It never enters the mind of the pork-cutlet-over-curry-rice 3rd-generation prime minister of Japan that what he is doing is a lap or two behind. He thinks he is ahead of the curve.
From Nikkei Shinbun's exclusive interview (1/10/2013) with PM Abe on his economic policies which are collectively dubbed as "Abenomics" in Japan, by an uncritical reporter who does not ask tough questions (for that matter, any question):
Role of Bank of Japan:
"I want [Bank of Japan] to be responsible for the real economy. They should keep maximum employment mandate in mind," Abe said, indicating his thoughts that [BOJ] has to strive for increasing employment through financial policies. As to the foreign exchange, he said "Japan has lost competitiveness because of the foreign exchange. It is the responsibility of the government and the central bank to correct (a strong yen). We have to keep trying."
As to the mechanism of cooperation with BOJ, he said "I want to formalize the agreement." He said he would include the 2% inflation target in the joint communique. As to when the 2% target will be achieved, he said "In many counties in the world, there is no date given. However, it cannot be long. If it takes long, it's not a target at all."
If BOJ cannot achieve the 2% inflation target, "BOJ will have to explain" in the advisory board meeting.
The reason why the prime minister demands maximum employment [mandate] for BOJ is the US Federal Reserve Board, whose mandates are "price stability" and "maximum employment".
Successor to Governor Shirakawa:
"It has to be someone who fully understands the idea that Bank of Japan should play a decisive role in stable [inflation] target of 2% and maximum employment. The person also needs to be a man of action who will impress others in the international arena."
Japanese Constitution (Article 9):
As to exercising the right of collective self-defense which the government has interpreted as "not allowed", Abe said "I will officially receive the conclusion by the discussion group (which was established during the 1st Abe administration), and I want the group to further discuss", indicating his policy to come up with concrete steps to allow the exercise of the right.
Abe is probably unaware that it is rare for a central bank to have dual mandates like the US Federal Reserve. ECB's mandate is interest rate stability, and nothing else. I was extremely disappointed to see Governor Shirakawa of BOJ immediately folded after Abe became the prime minister and agreed to have the inflation target. I guess Mr. Shirakawa wanted to serve out his term, which will end in April 18.
I had to laugh when I read "man of action". Like him, I suppose, who can gobble up pork cutlet over rice curry in 3 minutes.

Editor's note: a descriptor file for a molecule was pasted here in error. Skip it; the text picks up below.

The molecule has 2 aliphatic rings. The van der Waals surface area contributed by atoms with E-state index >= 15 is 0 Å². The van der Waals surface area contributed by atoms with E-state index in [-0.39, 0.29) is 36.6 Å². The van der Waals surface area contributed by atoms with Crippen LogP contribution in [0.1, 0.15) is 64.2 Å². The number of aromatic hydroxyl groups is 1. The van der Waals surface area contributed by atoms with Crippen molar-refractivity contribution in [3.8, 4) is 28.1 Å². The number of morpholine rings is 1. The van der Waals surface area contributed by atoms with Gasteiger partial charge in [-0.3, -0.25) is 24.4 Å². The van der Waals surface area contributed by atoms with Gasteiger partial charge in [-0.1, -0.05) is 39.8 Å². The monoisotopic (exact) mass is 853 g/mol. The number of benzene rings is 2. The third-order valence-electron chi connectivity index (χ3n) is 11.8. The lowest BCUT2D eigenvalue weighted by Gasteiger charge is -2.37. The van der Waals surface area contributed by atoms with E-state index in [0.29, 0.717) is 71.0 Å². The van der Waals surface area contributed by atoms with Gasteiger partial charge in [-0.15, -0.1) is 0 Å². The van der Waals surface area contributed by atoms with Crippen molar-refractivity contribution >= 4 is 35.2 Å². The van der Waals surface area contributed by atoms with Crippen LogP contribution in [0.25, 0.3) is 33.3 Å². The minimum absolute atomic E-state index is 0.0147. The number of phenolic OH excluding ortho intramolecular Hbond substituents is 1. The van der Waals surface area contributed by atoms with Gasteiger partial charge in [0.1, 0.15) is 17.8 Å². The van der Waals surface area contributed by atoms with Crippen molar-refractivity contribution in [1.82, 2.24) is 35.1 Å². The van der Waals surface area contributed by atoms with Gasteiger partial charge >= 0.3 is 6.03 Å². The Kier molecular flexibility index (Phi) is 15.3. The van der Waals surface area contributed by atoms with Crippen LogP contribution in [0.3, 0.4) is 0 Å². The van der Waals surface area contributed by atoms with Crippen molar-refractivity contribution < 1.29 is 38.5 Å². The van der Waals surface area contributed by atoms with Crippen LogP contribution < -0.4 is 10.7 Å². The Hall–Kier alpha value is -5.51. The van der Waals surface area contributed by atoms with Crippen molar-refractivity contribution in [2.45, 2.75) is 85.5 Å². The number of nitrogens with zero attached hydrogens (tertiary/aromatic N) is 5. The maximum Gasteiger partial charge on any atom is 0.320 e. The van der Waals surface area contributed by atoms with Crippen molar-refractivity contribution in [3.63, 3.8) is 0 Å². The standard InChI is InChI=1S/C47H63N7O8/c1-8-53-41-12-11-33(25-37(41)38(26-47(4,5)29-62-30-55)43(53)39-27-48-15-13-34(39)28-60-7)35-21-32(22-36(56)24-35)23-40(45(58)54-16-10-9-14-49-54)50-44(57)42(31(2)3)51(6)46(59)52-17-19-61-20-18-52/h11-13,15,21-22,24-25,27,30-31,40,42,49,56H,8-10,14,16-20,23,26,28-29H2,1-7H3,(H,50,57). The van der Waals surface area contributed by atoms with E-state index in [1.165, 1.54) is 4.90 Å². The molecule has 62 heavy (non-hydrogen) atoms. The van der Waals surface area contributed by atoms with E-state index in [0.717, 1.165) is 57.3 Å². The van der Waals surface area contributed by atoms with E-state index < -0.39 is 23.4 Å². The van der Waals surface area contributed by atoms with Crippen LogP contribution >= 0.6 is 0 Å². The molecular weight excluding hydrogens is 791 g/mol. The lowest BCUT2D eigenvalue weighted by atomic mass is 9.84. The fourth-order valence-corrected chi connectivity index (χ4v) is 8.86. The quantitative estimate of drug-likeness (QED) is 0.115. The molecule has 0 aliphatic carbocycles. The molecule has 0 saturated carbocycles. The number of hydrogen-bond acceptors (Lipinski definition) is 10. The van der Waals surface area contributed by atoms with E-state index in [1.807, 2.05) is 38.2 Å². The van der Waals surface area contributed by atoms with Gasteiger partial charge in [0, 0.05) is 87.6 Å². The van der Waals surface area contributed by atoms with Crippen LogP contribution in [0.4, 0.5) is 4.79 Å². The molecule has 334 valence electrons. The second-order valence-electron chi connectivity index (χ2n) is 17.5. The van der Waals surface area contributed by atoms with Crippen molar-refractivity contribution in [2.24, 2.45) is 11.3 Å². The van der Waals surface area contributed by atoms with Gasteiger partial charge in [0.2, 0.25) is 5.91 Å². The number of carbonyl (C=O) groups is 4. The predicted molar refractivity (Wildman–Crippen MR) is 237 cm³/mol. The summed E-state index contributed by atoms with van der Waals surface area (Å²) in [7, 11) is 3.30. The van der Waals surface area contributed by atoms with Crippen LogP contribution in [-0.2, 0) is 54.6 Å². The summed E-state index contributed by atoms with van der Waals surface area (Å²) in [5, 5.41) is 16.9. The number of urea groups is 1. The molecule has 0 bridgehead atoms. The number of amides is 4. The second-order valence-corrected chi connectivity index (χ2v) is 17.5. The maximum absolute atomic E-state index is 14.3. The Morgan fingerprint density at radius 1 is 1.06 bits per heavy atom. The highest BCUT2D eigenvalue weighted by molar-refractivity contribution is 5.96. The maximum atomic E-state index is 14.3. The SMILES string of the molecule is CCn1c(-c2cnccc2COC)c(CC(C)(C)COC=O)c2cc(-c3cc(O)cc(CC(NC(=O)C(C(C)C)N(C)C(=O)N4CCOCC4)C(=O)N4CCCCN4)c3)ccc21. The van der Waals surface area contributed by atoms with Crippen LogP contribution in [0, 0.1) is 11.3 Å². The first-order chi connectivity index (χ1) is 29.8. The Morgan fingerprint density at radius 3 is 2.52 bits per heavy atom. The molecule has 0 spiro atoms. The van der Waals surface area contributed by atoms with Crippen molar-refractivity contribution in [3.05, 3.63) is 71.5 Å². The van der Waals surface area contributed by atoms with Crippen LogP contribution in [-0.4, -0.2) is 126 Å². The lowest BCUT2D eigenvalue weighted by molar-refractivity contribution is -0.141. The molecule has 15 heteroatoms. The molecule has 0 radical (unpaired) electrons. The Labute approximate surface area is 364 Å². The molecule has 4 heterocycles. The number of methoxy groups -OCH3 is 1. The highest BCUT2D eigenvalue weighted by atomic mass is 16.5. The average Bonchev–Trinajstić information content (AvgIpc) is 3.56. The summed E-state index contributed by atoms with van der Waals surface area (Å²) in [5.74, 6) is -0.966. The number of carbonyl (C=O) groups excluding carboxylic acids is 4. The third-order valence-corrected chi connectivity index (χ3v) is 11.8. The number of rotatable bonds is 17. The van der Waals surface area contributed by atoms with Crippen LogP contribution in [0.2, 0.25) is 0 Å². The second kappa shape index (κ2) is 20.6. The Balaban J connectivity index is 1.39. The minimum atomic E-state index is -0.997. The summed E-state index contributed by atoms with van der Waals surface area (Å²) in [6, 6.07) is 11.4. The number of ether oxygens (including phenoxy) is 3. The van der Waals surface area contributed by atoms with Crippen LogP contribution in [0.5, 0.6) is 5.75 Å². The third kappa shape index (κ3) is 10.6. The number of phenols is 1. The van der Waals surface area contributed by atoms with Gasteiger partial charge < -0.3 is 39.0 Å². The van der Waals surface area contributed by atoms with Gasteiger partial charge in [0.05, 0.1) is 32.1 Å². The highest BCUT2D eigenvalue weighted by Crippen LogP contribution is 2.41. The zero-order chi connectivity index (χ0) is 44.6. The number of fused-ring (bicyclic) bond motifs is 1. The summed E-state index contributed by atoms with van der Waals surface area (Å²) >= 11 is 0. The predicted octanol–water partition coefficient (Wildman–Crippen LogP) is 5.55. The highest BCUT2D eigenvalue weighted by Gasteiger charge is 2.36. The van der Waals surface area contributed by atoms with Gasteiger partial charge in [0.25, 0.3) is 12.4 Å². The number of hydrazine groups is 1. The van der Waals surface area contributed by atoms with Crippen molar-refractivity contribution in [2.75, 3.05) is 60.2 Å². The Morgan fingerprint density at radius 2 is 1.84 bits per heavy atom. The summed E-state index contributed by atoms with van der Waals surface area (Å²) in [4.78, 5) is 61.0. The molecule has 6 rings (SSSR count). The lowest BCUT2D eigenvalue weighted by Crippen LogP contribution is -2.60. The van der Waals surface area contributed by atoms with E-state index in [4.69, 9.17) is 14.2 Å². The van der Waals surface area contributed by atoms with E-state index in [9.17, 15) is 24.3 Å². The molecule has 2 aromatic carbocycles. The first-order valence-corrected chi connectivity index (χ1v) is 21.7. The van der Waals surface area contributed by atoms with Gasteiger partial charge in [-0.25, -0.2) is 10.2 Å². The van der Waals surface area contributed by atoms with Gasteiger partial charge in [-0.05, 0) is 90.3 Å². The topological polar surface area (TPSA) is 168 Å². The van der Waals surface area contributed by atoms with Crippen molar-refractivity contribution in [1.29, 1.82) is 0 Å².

As to high yen hurting the economy, it was not very long time ago that Japan was roundly accused of manipulating the currency at extremely low level to gain export advantage.
Just like Bernanke and most Federal Reserve governors, Abe thinks it is possible to manufacture steadily rising 2% inflation. I guess he's right. The US core inflation does not include food and energy anyway, and those are the two items that have gone up significantly under Bernanke's printing press, particularly in the past 4 years.
Just like the US Obama administration eager to ditch the 2nd Amendment of the Constitution, Japan's LDP has been itching to modify the Article 9 so that Japan can jump into action when an ally is attacked by a hostile force and attack the aggressor even when Japan itself is not attacked (right of collective self-defense). So whenever the US soldiers in Iraq, Syria, Afghanistan, Libya, etc. are attacked, the SDF soldiers will get to go and use live ammunition? How exciting it must be for a chicken hawk like Abe.
I have a suspicion that most Japanese do not understand what the "right of collective self-defense" actually means. They may be thinking it is a right to collectively defend their country. If they are not curious enough to know what it really means, I'd have to say they deserve what they get.
There is also a long article at Nikkei site that covers the entire interview, but as soon as I started to take a look my head started to hurt because of his sheer, utter economic ignorance. If you read Japanese, the link is this (you have to sign up (free) to read the whole article).
From what I could tolerate to read the long article, Abe says he will going to somehow force companies to pay more salaries to workers. That will drive the companies that still remain in Japan out.
Lunacy that has been with Japan for the past 20-plus years has just got out of proportion, if that's possible. ("My kind of place" must be the thinking at Goldman Sachs, though.)
In both Nikkei articles, there is not a single word about the nuclear accident, radiation contamination, or even the recovery in the disaster affected areas.